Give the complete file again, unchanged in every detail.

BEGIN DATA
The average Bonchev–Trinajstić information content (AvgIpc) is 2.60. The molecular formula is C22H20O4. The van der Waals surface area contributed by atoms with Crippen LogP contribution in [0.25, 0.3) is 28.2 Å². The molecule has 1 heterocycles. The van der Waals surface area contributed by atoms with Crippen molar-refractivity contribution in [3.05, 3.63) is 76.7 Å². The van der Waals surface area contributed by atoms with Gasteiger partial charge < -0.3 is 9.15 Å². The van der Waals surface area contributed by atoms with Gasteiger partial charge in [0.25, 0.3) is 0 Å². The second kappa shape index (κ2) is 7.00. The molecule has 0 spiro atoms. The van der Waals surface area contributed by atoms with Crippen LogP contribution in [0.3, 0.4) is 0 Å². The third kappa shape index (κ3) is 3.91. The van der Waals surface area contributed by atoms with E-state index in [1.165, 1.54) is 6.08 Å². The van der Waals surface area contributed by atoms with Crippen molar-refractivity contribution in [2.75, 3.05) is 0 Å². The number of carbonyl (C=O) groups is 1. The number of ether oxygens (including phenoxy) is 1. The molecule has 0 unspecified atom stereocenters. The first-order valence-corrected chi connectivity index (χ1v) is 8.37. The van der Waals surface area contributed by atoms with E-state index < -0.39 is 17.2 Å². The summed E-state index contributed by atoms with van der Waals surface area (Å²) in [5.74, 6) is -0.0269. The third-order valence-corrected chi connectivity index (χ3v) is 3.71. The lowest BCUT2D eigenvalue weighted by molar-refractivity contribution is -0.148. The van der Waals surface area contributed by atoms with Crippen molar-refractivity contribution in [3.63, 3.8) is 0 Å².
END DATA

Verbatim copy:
The average Bonchev–Trinajstić information content (AvgIpc) is 2.60. The molecular formula is C22H20O4. The van der Waals surface area contributed by atoms with Crippen LogP contribution in [0.25, 0.3) is 28.2 Å². The molecule has 1 heterocycles. The van der Waals surface area contributed by atoms with Crippen molar-refractivity contribution in [3.05, 3.63) is 76.7 Å². The van der Waals surface area contributed by atoms with Gasteiger partial charge < -0.3 is 9.15 Å². The van der Waals surface area contributed by atoms with Gasteiger partial charge in [0.25, 0.3) is 0 Å². The second kappa shape index (κ2) is 7.00. The molecule has 0 spiro atoms. The van der Waals surface area contributed by atoms with Crippen LogP contribution in [0.3, 0.4) is 0 Å². The third kappa shape index (κ3) is 3.91. The van der Waals surface area contributed by atoms with E-state index in [1.165, 1.54) is 6.08 Å². The van der Waals surface area contributed by atoms with Crippen molar-refractivity contribution in [2.75, 3.05) is 0 Å². The number of carbonyl (C=O) groups is 1. The number of ether oxygens (including phenoxy) is 1. The molecule has 0 unspecified atom stereocenters. The first-order valence-corrected chi connectivity index (χ1v) is 8.37. The van der Waals surface area contributed by atoms with E-state index < -0.39 is 17.2 Å². The summed E-state index contributed by atoms with van der Waals surface area (Å²) in [5.74, 6) is -0.0269. The third-order valence-corrected chi connectivity index (χ3v) is 3.71. The lowest BCUT2D eigenvalue weighted by molar-refractivity contribution is -0.148. The van der Waals surface area contributed by atoms with Crippen molar-refractivity contribution in [3.63, 3.8) is 0 Å².